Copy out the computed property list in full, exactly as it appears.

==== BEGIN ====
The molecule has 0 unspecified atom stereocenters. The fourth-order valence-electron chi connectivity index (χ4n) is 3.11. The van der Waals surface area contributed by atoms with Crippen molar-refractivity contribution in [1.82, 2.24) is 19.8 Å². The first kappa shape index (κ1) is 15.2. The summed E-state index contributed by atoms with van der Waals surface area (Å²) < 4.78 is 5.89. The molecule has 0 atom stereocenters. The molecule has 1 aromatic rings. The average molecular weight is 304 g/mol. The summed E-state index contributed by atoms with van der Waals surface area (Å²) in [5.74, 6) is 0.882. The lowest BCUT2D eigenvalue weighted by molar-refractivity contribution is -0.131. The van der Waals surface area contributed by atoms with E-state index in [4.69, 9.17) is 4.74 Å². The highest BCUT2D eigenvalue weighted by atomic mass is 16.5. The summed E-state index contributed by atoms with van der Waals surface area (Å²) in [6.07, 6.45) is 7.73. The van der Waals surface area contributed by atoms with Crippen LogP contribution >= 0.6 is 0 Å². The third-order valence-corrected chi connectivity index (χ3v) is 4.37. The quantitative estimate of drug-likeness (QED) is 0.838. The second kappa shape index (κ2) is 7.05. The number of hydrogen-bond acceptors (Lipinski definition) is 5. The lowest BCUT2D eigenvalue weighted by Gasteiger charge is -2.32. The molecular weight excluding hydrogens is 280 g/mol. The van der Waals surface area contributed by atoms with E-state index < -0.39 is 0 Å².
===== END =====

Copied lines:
The molecule has 0 unspecified atom stereocenters. The fourth-order valence-electron chi connectivity index (χ4n) is 3.11. The van der Waals surface area contributed by atoms with Crippen molar-refractivity contribution in [1.82, 2.24) is 19.8 Å². The first kappa shape index (κ1) is 15.2. The summed E-state index contributed by atoms with van der Waals surface area (Å²) < 4.78 is 5.89. The molecule has 0 atom stereocenters. The molecule has 1 aromatic rings. The average molecular weight is 304 g/mol. The summed E-state index contributed by atoms with van der Waals surface area (Å²) in [5.74, 6) is 0.882. The lowest BCUT2D eigenvalue weighted by molar-refractivity contribution is -0.131. The van der Waals surface area contributed by atoms with E-state index in [4.69, 9.17) is 4.74 Å². The highest BCUT2D eigenvalue weighted by atomic mass is 16.5. The summed E-state index contributed by atoms with van der Waals surface area (Å²) in [6.07, 6.45) is 7.73. The van der Waals surface area contributed by atoms with Crippen LogP contribution >= 0.6 is 0 Å². The third-order valence-corrected chi connectivity index (χ3v) is 4.37. The quantitative estimate of drug-likeness (QED) is 0.838. The second kappa shape index (κ2) is 7.05. The number of hydrogen-bond acceptors (Lipinski definition) is 5. The lowest BCUT2D eigenvalue weighted by Gasteiger charge is -2.32. The molecular weight excluding hydrogens is 280 g/mol. The van der Waals surface area contributed by atoms with E-state index < -0.39 is 0 Å².